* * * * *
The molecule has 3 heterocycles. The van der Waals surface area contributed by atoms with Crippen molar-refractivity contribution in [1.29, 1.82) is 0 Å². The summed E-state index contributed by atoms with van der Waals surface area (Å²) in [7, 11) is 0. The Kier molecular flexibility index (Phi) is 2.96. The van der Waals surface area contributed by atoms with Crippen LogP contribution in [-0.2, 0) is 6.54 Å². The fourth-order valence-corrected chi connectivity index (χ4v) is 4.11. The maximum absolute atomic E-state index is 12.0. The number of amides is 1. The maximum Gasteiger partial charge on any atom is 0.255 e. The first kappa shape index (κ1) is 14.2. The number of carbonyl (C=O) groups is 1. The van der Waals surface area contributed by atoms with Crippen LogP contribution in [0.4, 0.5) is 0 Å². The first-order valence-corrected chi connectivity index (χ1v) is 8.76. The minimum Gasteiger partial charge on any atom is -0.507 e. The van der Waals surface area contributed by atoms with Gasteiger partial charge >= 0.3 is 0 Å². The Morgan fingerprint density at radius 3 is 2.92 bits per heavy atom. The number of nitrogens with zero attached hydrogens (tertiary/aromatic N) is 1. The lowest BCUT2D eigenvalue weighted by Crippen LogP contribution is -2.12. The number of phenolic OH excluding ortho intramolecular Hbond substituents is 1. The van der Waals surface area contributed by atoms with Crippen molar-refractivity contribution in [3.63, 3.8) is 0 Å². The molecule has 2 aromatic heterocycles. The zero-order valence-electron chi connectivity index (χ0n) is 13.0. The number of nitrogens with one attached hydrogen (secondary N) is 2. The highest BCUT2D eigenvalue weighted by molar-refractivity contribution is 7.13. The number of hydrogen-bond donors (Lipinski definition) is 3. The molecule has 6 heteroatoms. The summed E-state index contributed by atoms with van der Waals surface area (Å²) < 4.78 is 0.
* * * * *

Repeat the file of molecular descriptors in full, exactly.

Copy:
The molecule has 3 heterocycles. The van der Waals surface area contributed by atoms with Crippen molar-refractivity contribution in [1.29, 1.82) is 0 Å². The summed E-state index contributed by atoms with van der Waals surface area (Å²) in [7, 11) is 0. The Kier molecular flexibility index (Phi) is 2.96. The van der Waals surface area contributed by atoms with Crippen LogP contribution in [-0.2, 0) is 6.54 Å². The fourth-order valence-corrected chi connectivity index (χ4v) is 4.11. The maximum absolute atomic E-state index is 12.0. The number of amides is 1. The maximum Gasteiger partial charge on any atom is 0.255 e. The first kappa shape index (κ1) is 14.2. The number of carbonyl (C=O) groups is 1. The van der Waals surface area contributed by atoms with Crippen LogP contribution in [0.4, 0.5) is 0 Å². The first-order valence-corrected chi connectivity index (χ1v) is 8.76. The minimum Gasteiger partial charge on any atom is -0.507 e. The van der Waals surface area contributed by atoms with Gasteiger partial charge >= 0.3 is 0 Å². The Morgan fingerprint density at radius 3 is 2.92 bits per heavy atom. The number of nitrogens with zero attached hydrogens (tertiary/aromatic N) is 1. The lowest BCUT2D eigenvalue weighted by Crippen LogP contribution is -2.12. The number of phenolic OH excluding ortho intramolecular Hbond substituents is 1. The van der Waals surface area contributed by atoms with Crippen molar-refractivity contribution in [3.63, 3.8) is 0 Å². The molecule has 2 aromatic heterocycles. The zero-order valence-electron chi connectivity index (χ0n) is 13.0. The number of nitrogens with one attached hydrogen (secondary N) is 2. The highest BCUT2D eigenvalue weighted by molar-refractivity contribution is 7.13. The number of hydrogen-bond donors (Lipinski definition) is 3. The molecule has 6 heteroatoms. The summed E-state index contributed by atoms with van der Waals surface area (Å²) < 4.78 is 0.